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Old 09-24-2013, 08:09 PM   #121
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for starters.
Yeah, because being really angry at the most horrible person you've ever met in your entire life who murdered a good friend of yours and doesn't even give a **** is unreasonable.

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Old 09-24-2013, 08:26 PM   #122
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^ This. I feel like TAS is actually underrated

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Old 09-24-2013, 08:33 PM   #123
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Default Re: David S. Goyer IS the Script Writer! - Part 1

I mean, a better example of Superman being unreasonably angry would be in the Captain Marvel episode where he acts super paranoid about Luthor and is kind of a dick to Captain Marvel the entire time. I still liked it, because it was in the middle of the Cadmus arc where everyone was under stress and in this case it was especially personal for Superman, but it's a much better example than Superman raging at a literal living embodiment of evil who murdered a friend of his and is so casual about it he doesn't even remember the dude's name.

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Old 09-24-2013, 10:24 PM   #124
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That's a pretty cheap debate tactic.
https://yourlogicalfallacyis.com/strawman
I wasn't aware that there was a sarcastic version of the strawman. I'm kind of amused that you think that's a debate tactic, as that implies that I put actual thought into that response.

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That's not why people don't like the way the movie did it. You know that's not why.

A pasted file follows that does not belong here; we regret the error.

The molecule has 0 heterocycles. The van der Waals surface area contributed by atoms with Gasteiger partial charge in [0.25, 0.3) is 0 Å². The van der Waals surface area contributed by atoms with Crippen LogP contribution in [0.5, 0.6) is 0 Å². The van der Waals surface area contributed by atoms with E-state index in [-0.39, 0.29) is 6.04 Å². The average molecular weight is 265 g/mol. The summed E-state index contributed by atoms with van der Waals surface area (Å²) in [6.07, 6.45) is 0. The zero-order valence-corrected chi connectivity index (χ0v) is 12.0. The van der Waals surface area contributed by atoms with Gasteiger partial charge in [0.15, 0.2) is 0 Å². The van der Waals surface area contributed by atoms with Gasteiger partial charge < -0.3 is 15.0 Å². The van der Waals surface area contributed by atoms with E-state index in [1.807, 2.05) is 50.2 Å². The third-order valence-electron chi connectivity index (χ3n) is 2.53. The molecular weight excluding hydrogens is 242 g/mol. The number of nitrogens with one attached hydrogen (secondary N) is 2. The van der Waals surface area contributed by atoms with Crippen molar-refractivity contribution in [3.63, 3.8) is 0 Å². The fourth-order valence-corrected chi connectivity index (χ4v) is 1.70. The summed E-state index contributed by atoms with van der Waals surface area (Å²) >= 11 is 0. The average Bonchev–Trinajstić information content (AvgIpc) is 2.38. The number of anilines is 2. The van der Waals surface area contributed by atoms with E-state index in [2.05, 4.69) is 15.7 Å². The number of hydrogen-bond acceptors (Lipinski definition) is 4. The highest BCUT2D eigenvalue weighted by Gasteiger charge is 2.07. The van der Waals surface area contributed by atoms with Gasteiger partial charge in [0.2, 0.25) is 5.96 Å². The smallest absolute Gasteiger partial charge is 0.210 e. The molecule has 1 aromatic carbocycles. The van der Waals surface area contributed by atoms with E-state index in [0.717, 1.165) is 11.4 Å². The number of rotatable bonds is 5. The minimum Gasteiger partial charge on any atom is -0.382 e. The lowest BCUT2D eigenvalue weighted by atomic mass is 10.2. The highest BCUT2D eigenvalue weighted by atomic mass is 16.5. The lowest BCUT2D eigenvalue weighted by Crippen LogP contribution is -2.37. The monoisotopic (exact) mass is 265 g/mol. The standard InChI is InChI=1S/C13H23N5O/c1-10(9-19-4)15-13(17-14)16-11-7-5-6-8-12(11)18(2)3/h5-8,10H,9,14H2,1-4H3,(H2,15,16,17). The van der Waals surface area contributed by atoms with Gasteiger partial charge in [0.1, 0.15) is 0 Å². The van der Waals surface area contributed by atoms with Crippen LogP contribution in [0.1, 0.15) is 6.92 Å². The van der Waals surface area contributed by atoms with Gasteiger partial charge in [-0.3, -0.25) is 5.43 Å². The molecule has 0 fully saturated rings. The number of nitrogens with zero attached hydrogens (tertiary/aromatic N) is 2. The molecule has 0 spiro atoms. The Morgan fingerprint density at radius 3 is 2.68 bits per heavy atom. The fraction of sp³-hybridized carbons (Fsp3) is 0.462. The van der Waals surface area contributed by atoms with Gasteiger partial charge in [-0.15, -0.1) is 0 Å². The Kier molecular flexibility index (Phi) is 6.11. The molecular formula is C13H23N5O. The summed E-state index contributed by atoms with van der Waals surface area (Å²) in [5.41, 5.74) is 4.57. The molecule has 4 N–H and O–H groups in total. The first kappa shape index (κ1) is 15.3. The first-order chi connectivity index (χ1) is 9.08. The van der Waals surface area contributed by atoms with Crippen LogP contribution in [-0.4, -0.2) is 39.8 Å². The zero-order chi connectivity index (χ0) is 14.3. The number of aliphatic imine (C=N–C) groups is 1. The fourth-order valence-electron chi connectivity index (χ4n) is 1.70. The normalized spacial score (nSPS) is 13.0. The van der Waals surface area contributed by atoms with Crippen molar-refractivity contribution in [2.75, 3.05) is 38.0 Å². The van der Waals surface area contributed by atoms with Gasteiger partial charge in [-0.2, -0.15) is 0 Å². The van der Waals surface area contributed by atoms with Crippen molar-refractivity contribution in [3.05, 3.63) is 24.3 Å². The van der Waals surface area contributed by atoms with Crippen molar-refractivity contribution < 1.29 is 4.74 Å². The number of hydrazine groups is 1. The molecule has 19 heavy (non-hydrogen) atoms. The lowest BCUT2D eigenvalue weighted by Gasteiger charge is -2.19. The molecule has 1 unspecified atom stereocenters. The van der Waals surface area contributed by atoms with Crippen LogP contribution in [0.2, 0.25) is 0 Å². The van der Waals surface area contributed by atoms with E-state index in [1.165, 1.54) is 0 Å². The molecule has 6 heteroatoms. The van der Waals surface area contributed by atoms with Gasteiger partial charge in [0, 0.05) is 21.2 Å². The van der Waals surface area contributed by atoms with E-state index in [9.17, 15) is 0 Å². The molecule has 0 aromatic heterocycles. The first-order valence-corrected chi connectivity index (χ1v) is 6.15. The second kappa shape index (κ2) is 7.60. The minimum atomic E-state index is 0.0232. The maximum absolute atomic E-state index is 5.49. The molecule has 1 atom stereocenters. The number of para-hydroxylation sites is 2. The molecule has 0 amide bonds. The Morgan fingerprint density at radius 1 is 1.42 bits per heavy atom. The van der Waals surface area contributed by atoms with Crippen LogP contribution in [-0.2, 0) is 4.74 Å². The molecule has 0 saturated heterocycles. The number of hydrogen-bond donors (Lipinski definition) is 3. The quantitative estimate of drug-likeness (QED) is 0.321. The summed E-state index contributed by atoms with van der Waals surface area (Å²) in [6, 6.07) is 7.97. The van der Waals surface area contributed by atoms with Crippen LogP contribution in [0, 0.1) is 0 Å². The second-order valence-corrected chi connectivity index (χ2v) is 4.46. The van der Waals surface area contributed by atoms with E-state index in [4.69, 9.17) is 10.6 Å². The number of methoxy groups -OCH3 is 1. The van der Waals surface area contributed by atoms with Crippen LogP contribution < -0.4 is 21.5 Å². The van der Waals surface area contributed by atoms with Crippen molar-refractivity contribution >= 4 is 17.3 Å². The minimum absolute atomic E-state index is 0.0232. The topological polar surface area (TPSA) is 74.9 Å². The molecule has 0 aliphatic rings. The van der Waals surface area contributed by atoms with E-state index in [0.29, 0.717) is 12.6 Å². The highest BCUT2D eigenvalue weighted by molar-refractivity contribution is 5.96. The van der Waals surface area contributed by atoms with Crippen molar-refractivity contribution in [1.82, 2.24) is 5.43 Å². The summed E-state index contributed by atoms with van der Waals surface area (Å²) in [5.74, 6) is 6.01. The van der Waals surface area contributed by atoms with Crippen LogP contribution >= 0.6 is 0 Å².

Eh. There are definitely people who do believe that since it could have been done, that the film failed in not presenting this element in MAN OF STEEL.

You yourself call it a flaw later on.

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Stories need to actually dramatize their content to have a meaningful emotional connection with the audience. Yes, it's obvious that people are dying by the thousands, but if the movie doesn't actually dramatize that then at best it feels false and hollow and and worst it feels cynical, disrespectful, and cold.
Dramatize how, exactly?

I don't think it IS obvious that people are dying by the thousands. I think what's obvious is there's a lot of destruction going on, and that people are likely in danger. I'm not sure there's any way to really determine how many people are dying. Nor do I think that's the point. I think the point is that people are in peril, and likely some lives were lost, and the destruction from the battle is massive. All things that can be easily inferred based on what we can see.

Nor do I see why it has to feel false, hollow, cynical or disrespectful just because we're not told how many people died, or had it repeated to us that people did, in fact die, and that there was destruction. Does the destruction and what happened suddenly not exist?

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You say that you assume that Superman mourned all of it after killing Zod. But the movie doesn't show us this.